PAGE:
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Wilmon W. Blackmar
Born (1841-07-25)July 25, 1841
Died July 16, 1905(1905-07-16) (aged 63)
Place of birth Bristol, Pennsylvania
Place of death Boise, Idaho
Buried at Cedar Grove Cemetery, Dorchester, Massachusetts
Allegiance US flag 34 stars.svg United States of America
Service/branch U.S. Army
Years of service 1861 to July 8, 1865
Rank Lieutenant
Unit West Virginia Company H, 1st West Virginia Cavalry
Battles/wars Battle of Five Forks
Awards Medal of Honor ribbon.svg Medal of Honor

Lieutenant Wilmon W. Blackmar (July 25, 1841 to July 16, 1905) was an American soldier who fought in the American Civil War. Blackmar received the country's highest award for bravery during combat, the Medal of Honor, for his action during the Battle of Five Forks in Virginia on 1 April 1865.[1] He was honored with the award on 23 October 1897.[2]


Blackmar was born in Bristol, Pennsylvania. He enlisted into the 15th Pennsylvania Cavalry in 1861 and participated in various endeavors in the Western Army and in the Army of the Potomac. After his involvement in the Battle of Antietam he was successively promoted to Corporal and then first lieutenant in charge of Company H of the 1st West Virginia Volunteer Cavalry. It was during this time, on 1 April 1865, that he formed a line and charged into the Confederate forces, causing them to disperse. For this act he was awarded the Medal of Honor.[3]

Blackmar mustered out of the army at the conclusion of the war and went out to study law at the Harvard Law School. He served as a lawyer and then, upon retirement, as judge advocate to several Massachusetts governors.[4] He was later elected Commander-in-Chief of the Grand Army of the Republic in 1904 and died in office on 16 July 1905.[3] His remains are interred at the Cedar Grove Cemetery in Dorchester, Massachusetts.[4]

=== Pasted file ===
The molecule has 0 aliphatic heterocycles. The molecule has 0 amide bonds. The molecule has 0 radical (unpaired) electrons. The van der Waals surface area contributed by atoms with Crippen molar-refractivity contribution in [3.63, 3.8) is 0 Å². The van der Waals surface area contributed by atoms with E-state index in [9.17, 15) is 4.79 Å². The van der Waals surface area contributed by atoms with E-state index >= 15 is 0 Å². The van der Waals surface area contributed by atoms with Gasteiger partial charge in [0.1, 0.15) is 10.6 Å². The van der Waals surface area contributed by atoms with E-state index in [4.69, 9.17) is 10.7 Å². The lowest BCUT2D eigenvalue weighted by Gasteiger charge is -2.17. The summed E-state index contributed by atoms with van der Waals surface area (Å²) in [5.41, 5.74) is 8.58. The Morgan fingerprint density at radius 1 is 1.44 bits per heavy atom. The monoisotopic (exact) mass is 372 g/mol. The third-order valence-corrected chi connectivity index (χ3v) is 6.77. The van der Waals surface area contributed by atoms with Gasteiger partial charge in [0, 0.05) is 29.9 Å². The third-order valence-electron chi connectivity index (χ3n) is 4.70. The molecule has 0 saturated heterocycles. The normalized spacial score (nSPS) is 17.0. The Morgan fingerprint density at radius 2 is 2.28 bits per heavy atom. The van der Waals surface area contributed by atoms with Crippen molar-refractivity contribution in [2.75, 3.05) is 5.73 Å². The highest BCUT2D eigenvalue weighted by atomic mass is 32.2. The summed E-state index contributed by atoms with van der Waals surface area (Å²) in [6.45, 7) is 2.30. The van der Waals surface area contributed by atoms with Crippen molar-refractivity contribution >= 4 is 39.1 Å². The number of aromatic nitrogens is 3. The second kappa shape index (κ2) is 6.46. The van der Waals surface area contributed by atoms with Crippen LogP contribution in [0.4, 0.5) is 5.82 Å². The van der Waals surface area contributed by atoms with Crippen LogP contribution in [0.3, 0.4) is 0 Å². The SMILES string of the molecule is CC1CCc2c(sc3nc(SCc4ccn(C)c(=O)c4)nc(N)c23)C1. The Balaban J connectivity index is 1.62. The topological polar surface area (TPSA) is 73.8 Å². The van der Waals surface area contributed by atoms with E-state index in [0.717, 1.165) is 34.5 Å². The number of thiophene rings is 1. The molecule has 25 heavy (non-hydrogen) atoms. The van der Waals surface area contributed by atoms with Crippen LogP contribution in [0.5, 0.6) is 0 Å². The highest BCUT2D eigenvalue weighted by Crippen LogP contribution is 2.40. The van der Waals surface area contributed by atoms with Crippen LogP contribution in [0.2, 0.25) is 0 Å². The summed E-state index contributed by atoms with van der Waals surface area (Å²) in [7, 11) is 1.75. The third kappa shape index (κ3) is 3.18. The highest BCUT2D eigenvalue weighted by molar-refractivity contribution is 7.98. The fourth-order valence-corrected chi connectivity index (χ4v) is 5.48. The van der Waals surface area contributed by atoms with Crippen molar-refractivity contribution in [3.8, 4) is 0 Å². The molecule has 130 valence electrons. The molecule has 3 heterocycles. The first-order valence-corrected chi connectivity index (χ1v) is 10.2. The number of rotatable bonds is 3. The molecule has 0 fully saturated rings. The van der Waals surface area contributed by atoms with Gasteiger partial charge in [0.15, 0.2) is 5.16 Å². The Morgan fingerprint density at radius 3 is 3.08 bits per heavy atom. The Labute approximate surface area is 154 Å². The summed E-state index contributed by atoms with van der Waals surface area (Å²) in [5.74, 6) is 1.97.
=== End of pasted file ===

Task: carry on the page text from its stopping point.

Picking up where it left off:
Medal of Honor citationEdit

At a critical stage of the battle, without orders, led a successful advance upon the enemy.[2]

See alsoEdit


  1. "Blackmar, Wilmon W.". Retrieved 14 September 2013. 
  2. 2.0 2.1 "Civil War (A-L) Medal of Honor Recipients". Retrieved 14 September 2013. 
  3. 3.0 3.1 Gilman, Mary L. (July 16, 1905). "In Memoriam: General Wilmon W. Blackmar, Commander-in-Chief, Grand Army of the Republic, Died in Office at Boise Idaho". Twenty-third National Convention of the Woman's Relief Corps, September 7 and 8, 1905, Denver, Colorado. Journal of the Woman's Relief Corps. pp. 230–235. Retrieved 14 September 2013. 
  4. 4.0 4.1 "Wilmon W. Blackmar, Captain, Company "H"". Denver, Colorado. 7–8 September 1905. Retrieved 14 September 2013. 

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